The D-Day anniversary was front-page news in The News & Observer on Saturday. The centerpiece story in the Raleigh paper was a profile of a sailor who was there. He is now a retiree living in North Carolina.
As expected, the story weaves in the history of that day in 1944, when the Allies pushed into Nazi-occupied France. This background in the story, however, leaves out some crucial details.
For example, the story mentions Normandy, but never places those beaches in France. It’s risky to assume that readers know that. Another paragraph threatens to overwhelm readers with an avalanche of numbers.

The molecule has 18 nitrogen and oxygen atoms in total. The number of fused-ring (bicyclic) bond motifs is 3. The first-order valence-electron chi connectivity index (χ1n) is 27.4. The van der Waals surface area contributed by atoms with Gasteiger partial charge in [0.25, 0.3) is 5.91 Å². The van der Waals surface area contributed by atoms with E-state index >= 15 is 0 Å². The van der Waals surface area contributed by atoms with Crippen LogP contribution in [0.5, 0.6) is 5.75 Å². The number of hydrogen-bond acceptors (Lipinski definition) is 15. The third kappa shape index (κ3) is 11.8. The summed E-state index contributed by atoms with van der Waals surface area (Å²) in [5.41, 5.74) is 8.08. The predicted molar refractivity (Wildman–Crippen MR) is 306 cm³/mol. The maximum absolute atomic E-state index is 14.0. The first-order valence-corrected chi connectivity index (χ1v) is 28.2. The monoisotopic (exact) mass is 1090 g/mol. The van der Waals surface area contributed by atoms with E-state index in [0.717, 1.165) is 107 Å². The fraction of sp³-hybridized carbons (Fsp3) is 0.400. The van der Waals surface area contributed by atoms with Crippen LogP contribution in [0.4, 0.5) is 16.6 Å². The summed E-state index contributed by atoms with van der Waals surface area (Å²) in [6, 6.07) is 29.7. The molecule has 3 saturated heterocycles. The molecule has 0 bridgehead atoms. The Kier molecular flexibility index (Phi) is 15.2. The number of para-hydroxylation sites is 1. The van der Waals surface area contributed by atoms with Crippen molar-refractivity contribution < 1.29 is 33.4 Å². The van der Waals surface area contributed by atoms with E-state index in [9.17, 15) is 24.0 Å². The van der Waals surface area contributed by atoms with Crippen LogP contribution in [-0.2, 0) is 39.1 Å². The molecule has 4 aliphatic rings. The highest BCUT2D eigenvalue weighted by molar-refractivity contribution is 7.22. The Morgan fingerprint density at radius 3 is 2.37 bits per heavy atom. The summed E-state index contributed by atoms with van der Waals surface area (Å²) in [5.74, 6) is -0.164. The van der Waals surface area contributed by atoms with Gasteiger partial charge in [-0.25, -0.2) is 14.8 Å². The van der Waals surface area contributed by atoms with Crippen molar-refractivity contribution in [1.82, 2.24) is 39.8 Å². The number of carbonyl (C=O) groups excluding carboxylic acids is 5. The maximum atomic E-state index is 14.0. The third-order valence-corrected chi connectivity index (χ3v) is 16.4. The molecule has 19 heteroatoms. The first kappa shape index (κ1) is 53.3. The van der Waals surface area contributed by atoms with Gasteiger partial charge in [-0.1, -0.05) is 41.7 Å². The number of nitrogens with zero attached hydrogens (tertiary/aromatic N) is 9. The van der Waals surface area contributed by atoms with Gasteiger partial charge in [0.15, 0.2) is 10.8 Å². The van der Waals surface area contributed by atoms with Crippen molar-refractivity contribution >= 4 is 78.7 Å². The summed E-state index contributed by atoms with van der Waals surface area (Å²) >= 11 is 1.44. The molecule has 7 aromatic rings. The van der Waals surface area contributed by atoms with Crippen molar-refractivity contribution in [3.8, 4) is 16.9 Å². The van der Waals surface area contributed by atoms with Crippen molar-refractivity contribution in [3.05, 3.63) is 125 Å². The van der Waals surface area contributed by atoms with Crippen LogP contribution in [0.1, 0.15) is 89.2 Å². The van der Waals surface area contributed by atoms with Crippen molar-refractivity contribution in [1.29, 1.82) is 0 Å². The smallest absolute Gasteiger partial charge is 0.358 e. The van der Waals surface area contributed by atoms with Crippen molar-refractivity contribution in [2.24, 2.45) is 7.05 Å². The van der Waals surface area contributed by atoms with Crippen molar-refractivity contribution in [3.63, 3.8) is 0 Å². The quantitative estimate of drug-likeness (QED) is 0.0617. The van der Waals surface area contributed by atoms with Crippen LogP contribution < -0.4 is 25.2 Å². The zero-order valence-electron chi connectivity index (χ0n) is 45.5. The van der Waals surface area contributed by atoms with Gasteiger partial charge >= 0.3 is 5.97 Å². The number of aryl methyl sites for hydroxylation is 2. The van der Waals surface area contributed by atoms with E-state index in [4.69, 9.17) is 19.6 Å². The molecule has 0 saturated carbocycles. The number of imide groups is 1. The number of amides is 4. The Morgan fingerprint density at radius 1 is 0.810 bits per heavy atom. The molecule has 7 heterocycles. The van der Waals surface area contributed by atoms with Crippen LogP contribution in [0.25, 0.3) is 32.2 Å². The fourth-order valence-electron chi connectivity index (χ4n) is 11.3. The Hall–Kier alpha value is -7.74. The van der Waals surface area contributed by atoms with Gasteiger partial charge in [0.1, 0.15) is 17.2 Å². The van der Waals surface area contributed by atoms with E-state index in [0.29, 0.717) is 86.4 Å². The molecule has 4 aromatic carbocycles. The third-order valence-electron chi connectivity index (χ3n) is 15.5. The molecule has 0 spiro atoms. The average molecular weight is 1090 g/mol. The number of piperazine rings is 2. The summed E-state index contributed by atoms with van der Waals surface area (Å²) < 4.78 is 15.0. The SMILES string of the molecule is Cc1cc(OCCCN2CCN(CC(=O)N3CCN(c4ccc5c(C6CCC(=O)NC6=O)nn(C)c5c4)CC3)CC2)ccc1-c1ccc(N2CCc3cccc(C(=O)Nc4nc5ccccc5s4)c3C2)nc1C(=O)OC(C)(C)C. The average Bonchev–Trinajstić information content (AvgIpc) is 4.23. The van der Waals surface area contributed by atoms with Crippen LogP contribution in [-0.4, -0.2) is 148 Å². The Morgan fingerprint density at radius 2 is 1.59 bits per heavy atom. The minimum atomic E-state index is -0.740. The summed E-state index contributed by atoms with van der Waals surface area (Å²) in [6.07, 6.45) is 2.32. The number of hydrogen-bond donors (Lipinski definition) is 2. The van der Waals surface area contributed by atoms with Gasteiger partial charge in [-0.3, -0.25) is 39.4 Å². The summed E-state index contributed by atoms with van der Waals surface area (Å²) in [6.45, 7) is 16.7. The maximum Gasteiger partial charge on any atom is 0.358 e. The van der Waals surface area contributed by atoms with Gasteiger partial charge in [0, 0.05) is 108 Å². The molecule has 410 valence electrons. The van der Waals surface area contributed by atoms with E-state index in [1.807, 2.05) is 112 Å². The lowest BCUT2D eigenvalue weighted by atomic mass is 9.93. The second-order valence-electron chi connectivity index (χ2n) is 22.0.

All of this could have been better handled in a locator map and textbox, perhaps in a Q&A format. Here are some questions to answer:
- What is D-Day? Why is it called that?
- Where and when did it take place?
- How many people fought on D-Day, and how many were killed and wounded?
- What is its broader significance?
When newspapers remember D-Day next year, let’s hope they also remember to explain it to readers who need a primer on this important moment in history. Perhaps bookmarking this at the BBC site will serve as a reminder.